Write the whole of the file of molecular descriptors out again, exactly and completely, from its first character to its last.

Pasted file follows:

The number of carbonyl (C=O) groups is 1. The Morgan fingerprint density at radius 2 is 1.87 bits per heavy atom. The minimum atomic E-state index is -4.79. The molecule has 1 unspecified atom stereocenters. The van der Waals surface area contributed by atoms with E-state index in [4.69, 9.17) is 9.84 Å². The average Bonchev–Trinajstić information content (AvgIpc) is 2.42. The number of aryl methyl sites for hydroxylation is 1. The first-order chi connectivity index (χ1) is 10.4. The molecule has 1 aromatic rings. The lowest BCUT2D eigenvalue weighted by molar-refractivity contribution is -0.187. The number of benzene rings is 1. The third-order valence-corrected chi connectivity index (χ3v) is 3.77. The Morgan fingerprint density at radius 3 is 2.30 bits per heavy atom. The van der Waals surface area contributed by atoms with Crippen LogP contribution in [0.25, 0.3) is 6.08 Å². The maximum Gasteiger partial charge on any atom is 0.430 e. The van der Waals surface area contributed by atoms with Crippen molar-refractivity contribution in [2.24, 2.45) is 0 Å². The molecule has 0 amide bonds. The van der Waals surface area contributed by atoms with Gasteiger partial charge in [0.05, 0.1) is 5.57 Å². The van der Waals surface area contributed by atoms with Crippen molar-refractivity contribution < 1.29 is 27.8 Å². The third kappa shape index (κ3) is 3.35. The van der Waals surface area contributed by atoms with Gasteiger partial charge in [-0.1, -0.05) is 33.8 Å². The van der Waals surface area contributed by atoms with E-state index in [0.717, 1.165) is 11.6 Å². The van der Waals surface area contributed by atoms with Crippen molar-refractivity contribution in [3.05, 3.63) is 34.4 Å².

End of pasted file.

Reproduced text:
The number of carbonyl (C=O) groups is 1. The Morgan fingerprint density at radius 2 is 1.87 bits per heavy atom. The minimum atomic E-state index is -4.79. The molecule has 1 unspecified atom stereocenters. The van der Waals surface area contributed by atoms with E-state index in [4.69, 9.17) is 9.84 Å². The average Bonchev–Trinajstić information content (AvgIpc) is 2.42. The number of aryl methyl sites for hydroxylation is 1. The first-order chi connectivity index (χ1) is 10.4. The molecule has 1 aromatic rings. The lowest BCUT2D eigenvalue weighted by molar-refractivity contribution is -0.187. The number of benzene rings is 1. The third-order valence-corrected chi connectivity index (χ3v) is 3.77. The Morgan fingerprint density at radius 3 is 2.30 bits per heavy atom. The van der Waals surface area contributed by atoms with Crippen LogP contribution in [0.25, 0.3) is 6.08 Å². The maximum Gasteiger partial charge on any atom is 0.430 e. The van der Waals surface area contributed by atoms with Crippen molar-refractivity contribution in [2.24, 2.45) is 0 Å². The molecule has 0 amide bonds. The van der Waals surface area contributed by atoms with Gasteiger partial charge in [0.05, 0.1) is 5.57 Å². The van der Waals surface area contributed by atoms with Crippen molar-refractivity contribution < 1.29 is 27.8 Å². The third kappa shape index (κ3) is 3.35. The van der Waals surface area contributed by atoms with Gasteiger partial charge in [-0.1, -0.05) is 33.8 Å². The van der Waals surface area contributed by atoms with E-state index in [0.717, 1.165) is 11.6 Å². The van der Waals surface area contributed by atoms with Crippen molar-refractivity contribution in [3.05, 3.63) is 34.4 Å².